The Queen's life drastically changed in Feb, 1952. It was then that the future monarch was in Kenya with her husband Prince Philip. The couple, who had been married for five years, were making the most of a break in royal duties at a game-viewing lodge, the Treetops Hotel. They were at the start of the first lap of their Commonwealth tour, which was to also include visits to Australia and New Zealand, representing her father King George VI, who was too ill to travel.
The King, now thousands of miles away at Sandringham, had been battling cancer and his health was declining. He had waved Elizabeth and her husband off at London Airport on Jan. 31 – it would be the very last time father and daughter saw each other.
The couple spent the day of Feb. 5 taking personal cine footage of elephants at a nearby watering hole, before retiring to their room high up in the trees. And it was here, in the early hours of Feb. 6, that Elizabeth became Queen.
"For the first time in the history of the world, a young girl climbed into a tree one day a Princess and after having what she described as her most thrilling experience she climbed down from the tree next day a Queen," British hunter Jim Corbett, who was also staying at Treetops at the time, wrote in the visitors' log book.
The King had died peacefully in his sleep at the age of 56 – but Elizabeth's remote location meant it was some time before the news reached her. It was first relayed to a senior courtier, who passed it on to the princess' private secretary, Martin Charteris, who then telephoned Prince Philip's aide, Commander Michael Parker.
By then, the royal couple had returned to Sagana Lodge, a farm some 20 miles away from Treetops which had been gifted to her as a wedding present by the Kenyan government. Commander Parker personally alerted Philip to the King's death, and it was he who broke the news to his wife. "He looked as if you'd dropped half the world on him," Commander Parker later recalled. "He took [The Queen] up to the garden and they walked up and down the lawn while he talked and talked and talked to her." Martin Charteris arrived shortly afterwards. "She was sitting erect, fully accepting her destiny," he said of the new queen. "I asked her what name she would take. 'My own, of course.'"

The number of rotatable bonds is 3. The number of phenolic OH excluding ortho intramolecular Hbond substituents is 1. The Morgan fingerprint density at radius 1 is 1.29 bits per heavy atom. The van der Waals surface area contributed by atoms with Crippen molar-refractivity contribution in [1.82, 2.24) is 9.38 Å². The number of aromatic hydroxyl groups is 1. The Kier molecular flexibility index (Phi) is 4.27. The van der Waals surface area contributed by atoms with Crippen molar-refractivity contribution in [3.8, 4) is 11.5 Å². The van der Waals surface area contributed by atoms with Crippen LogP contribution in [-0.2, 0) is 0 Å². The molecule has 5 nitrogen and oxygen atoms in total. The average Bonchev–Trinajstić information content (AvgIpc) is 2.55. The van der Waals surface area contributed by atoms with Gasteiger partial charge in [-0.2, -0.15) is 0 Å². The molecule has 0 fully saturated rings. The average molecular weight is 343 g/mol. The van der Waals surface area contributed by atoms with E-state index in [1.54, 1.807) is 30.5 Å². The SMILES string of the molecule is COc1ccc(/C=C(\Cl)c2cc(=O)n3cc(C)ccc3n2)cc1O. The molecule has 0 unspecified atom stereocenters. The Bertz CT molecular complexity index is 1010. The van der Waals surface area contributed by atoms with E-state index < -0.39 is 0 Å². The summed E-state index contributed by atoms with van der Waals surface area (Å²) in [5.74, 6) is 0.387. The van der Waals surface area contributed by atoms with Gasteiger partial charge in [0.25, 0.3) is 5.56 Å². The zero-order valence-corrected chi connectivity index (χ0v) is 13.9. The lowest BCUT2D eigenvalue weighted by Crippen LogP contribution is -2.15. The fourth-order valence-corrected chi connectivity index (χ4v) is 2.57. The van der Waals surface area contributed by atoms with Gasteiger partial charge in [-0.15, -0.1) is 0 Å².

John Jochimson was one of the 32 journalists following the royal couple at the time. "Myself and two other photographers drive to Sagana Lodge, hoping to take a photograph of the princess, now Queen Elizabeth, leaving for London," he said. "An official told us Her Majesty requested no pictures be taken. We stood silently outside the lodge as the cars drive away in a cloud of dust, not one of us taking a shot at that historic moment. Seeing the young girl as Queen of Great Britain as she drive away, I felt her sadness, as she just raised her hand to us as we stood there silent, our cameras on the ground."
Elizabeth arrived back in London on Feb. 7 to find a nation in mourning, with flags flying at half-mast, theatres closed and sports events cancelled. The following day, the 25-year-old queen addressed privy councillors and representatives from the City of London and the Commonwealth at an Accession council in St James's Palace. "By the sudden death of my dear father I am called to assume the duties and responsibilities of sovereignty," she said. "My heart is too full for me to say more to you today than I shall always work as my father did throughout his reign, to advance the happiness and prosperity of my peoples, spread as they are all the world over."
George VI's body lay in state for three days in Westminster Hall. Some 300,000 people filed by to pay their respects, and he was buried in St George's Chapel, Windsor, on Feb. 15. The Queen's coronation took place on Jun. 2 1953.